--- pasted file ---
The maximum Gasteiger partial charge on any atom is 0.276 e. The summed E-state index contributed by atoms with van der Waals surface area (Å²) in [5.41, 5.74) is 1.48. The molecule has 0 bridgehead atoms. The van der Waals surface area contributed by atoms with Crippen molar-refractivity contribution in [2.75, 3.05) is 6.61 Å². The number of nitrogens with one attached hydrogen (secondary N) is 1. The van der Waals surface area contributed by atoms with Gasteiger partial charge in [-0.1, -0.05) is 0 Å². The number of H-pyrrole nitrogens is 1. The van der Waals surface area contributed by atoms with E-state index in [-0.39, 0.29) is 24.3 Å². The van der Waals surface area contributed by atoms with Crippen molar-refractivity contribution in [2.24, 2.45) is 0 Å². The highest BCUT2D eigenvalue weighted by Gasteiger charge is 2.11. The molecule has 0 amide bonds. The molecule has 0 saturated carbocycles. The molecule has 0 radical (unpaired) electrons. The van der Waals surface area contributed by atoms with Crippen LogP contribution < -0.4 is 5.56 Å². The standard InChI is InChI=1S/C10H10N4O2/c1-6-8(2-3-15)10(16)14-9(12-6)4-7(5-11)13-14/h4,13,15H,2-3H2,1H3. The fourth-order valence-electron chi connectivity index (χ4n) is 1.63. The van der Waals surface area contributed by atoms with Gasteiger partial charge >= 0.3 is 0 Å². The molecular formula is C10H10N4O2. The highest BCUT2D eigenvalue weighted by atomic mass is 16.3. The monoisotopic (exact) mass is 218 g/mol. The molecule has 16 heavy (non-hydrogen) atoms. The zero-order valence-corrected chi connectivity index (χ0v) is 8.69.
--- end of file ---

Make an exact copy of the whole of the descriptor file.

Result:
The maximum Gasteiger partial charge on any atom is 0.276 e. The summed E-state index contributed by atoms with van der Waals surface area (Å²) in [5.41, 5.74) is 1.48. The molecule has 0 bridgehead atoms. The van der Waals surface area contributed by atoms with Crippen molar-refractivity contribution in [2.75, 3.05) is 6.61 Å². The number of nitrogens with one attached hydrogen (secondary N) is 1. The van der Waals surface area contributed by atoms with Gasteiger partial charge in [-0.1, -0.05) is 0 Å². The number of H-pyrrole nitrogens is 1. The van der Waals surface area contributed by atoms with E-state index in [-0.39, 0.29) is 24.3 Å². The van der Waals surface area contributed by atoms with Crippen molar-refractivity contribution in [2.24, 2.45) is 0 Å². The highest BCUT2D eigenvalue weighted by Gasteiger charge is 2.11. The molecule has 0 amide bonds. The molecule has 0 saturated carbocycles. The molecule has 0 radical (unpaired) electrons. The van der Waals surface area contributed by atoms with Crippen LogP contribution < -0.4 is 5.56 Å². The standard InChI is InChI=1S/C10H10N4O2/c1-6-8(2-3-15)10(16)14-9(12-6)4-7(5-11)13-14/h4,13,15H,2-3H2,1H3. The fourth-order valence-electron chi connectivity index (χ4n) is 1.63. The van der Waals surface area contributed by atoms with Gasteiger partial charge >= 0.3 is 0 Å². The molecular formula is C10H10N4O2. The highest BCUT2D eigenvalue weighted by atomic mass is 16.3. The monoisotopic (exact) mass is 218 g/mol. The molecule has 16 heavy (non-hydrogen) atoms. The zero-order valence-corrected chi connectivity index (χ0v) is 8.69.